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Our engineers rise to the wildlife challenge

23 October 2015

Keeping the Chalkhill Blue butterfly safe in Lincolnshire.

Our broadband engineers have been giving special care to rare butterflies and plants in environmentally-sensitive areas.

The efforts to safeguard wildlife came with advice from the Lincolnshire Wildlife Trust during the installation of fibre optic cables in two sites of special scientific interest.

The verges in the area of Copper Hill and Dukes Covert have a particularly rich limestone flora.

They are the last known Lincolnshire locality for the Chalkhill Blue butterfly. And they are also the most northerly point in Britain for the man orchid, whose flowers resemble a human shape.

Chalkhill Blue butterfly

The installation involved laying more than 6,000m of cable and ducting to bring high-speed broadband to around 70 properties in the village of Welby. Engineers used specialist equipment to minimise environmental damage.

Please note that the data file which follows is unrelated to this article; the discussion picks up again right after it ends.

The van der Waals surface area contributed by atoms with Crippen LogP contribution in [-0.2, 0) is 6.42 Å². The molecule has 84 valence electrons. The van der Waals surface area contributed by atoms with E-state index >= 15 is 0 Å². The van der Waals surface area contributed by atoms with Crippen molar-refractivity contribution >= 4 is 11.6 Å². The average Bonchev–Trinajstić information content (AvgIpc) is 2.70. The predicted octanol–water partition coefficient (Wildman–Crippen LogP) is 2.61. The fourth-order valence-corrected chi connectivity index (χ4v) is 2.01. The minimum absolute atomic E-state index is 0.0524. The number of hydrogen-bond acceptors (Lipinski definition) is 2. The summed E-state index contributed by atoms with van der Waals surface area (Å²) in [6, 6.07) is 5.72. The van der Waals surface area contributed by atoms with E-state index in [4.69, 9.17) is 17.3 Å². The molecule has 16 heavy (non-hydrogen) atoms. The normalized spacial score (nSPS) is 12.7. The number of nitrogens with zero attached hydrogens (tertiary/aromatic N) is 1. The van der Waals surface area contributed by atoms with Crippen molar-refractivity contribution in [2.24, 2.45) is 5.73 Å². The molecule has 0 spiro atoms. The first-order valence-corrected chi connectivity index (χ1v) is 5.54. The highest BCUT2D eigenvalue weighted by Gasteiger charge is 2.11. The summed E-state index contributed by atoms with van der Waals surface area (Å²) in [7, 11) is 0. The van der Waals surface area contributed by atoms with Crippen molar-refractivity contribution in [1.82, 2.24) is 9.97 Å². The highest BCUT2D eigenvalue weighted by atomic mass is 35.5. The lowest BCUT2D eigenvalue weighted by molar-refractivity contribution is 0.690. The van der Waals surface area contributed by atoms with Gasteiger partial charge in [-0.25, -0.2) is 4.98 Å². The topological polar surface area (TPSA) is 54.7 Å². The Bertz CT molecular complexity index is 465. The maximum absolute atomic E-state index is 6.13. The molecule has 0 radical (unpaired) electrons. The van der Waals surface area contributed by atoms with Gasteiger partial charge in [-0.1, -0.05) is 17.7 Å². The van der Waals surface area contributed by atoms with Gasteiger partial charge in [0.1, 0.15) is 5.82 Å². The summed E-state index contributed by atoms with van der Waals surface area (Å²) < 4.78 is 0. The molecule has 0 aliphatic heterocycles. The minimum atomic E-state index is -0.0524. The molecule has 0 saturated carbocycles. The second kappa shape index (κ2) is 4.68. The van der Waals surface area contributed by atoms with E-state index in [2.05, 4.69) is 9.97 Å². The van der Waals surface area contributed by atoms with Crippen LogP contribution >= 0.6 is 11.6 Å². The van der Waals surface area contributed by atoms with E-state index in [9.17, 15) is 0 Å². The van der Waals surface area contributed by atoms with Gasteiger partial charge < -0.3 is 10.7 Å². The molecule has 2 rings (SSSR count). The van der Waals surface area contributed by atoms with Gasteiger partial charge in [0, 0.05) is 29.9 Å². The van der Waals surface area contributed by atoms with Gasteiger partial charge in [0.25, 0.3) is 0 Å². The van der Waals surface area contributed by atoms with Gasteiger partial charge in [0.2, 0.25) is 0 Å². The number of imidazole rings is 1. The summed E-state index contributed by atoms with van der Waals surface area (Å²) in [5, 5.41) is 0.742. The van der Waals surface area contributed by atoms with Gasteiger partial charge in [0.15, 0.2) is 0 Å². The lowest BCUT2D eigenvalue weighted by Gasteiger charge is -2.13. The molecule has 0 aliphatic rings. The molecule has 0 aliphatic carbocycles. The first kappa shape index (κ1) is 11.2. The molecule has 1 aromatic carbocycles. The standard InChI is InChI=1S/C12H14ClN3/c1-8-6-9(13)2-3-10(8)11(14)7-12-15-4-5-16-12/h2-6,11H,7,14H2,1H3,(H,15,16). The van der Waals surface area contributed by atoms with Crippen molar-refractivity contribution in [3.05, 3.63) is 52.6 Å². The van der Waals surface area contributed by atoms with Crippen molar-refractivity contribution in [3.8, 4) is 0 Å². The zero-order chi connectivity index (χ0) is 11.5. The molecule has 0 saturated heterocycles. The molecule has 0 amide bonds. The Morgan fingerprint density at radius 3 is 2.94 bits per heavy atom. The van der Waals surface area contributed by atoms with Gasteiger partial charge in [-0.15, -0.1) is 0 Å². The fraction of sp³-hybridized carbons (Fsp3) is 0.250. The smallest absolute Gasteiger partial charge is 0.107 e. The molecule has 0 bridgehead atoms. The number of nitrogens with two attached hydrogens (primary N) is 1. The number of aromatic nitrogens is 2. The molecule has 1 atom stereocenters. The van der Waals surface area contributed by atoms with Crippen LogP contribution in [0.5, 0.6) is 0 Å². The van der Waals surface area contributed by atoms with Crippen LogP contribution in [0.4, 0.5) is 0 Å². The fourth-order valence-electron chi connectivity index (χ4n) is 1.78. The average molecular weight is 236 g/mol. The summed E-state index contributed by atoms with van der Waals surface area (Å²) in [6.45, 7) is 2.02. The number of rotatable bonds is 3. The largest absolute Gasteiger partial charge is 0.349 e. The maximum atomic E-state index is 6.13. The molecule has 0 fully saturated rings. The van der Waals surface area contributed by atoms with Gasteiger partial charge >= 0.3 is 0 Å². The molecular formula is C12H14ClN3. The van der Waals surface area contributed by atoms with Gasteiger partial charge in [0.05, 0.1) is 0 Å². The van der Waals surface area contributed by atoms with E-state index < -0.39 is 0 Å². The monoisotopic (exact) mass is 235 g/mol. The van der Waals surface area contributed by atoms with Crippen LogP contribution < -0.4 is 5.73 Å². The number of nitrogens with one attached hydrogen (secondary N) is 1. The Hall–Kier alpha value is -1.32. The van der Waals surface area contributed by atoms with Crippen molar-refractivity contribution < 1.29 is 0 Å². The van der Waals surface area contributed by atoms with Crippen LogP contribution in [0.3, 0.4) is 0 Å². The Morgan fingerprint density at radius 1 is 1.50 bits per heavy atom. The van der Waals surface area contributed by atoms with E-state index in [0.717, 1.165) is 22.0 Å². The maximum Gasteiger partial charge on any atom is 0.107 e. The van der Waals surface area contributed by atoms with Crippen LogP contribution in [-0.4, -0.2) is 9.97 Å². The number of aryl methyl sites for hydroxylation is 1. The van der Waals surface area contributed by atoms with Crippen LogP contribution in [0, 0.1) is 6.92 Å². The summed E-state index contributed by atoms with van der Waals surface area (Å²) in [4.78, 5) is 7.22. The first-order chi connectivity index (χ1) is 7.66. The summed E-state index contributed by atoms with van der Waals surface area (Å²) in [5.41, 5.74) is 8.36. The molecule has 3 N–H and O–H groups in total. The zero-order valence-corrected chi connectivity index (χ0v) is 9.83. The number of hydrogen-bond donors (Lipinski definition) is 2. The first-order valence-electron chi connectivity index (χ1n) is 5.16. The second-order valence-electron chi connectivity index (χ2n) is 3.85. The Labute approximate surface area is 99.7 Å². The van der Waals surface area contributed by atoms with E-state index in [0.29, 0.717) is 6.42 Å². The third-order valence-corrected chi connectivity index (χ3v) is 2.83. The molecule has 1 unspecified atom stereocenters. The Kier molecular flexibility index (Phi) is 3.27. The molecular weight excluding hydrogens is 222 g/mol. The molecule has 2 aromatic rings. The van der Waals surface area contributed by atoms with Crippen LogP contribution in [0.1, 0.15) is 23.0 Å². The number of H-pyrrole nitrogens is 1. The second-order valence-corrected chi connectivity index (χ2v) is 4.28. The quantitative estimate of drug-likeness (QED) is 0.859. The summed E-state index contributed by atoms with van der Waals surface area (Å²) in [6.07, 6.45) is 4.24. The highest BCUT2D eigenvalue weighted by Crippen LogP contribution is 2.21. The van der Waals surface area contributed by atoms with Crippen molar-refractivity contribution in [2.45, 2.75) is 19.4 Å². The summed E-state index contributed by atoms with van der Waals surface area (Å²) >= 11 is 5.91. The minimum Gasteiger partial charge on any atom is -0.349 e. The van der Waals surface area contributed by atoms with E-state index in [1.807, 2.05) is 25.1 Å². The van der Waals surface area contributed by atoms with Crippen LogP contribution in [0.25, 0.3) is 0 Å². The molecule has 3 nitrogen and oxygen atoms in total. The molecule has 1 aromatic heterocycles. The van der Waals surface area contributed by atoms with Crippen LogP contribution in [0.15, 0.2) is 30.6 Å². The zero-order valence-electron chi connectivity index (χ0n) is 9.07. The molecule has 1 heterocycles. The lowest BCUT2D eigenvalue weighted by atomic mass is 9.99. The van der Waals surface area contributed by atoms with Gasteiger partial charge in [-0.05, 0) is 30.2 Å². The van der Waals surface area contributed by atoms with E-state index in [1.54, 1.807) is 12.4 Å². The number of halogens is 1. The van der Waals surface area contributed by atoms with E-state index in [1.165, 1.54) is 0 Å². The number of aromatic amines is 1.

Steve Henderson BT regional director for broadband partnerships, says: “Some things, like the local environment, are invaluable, so our engineers always work with care and consideration.

“We’re grateful to the Lincolnshire Wildlife Trust for working with us and providing sound advice.”

And the trust’s John Watt thanked us for our help in protecting the sites.

“Your engineers could not have been more co-operative in helping to avoid damage to one of the county’s most important locations for scarce limestone flora,” he says.

“The experience gives us confidence in working with BT.”

The work was carried out on behalf of Onlincolnshire, the broadband partnership between Lincolnshire's councils and BT.

It announced this week that fibre broadband is now available to more than 125,000 homes and businesses across the county.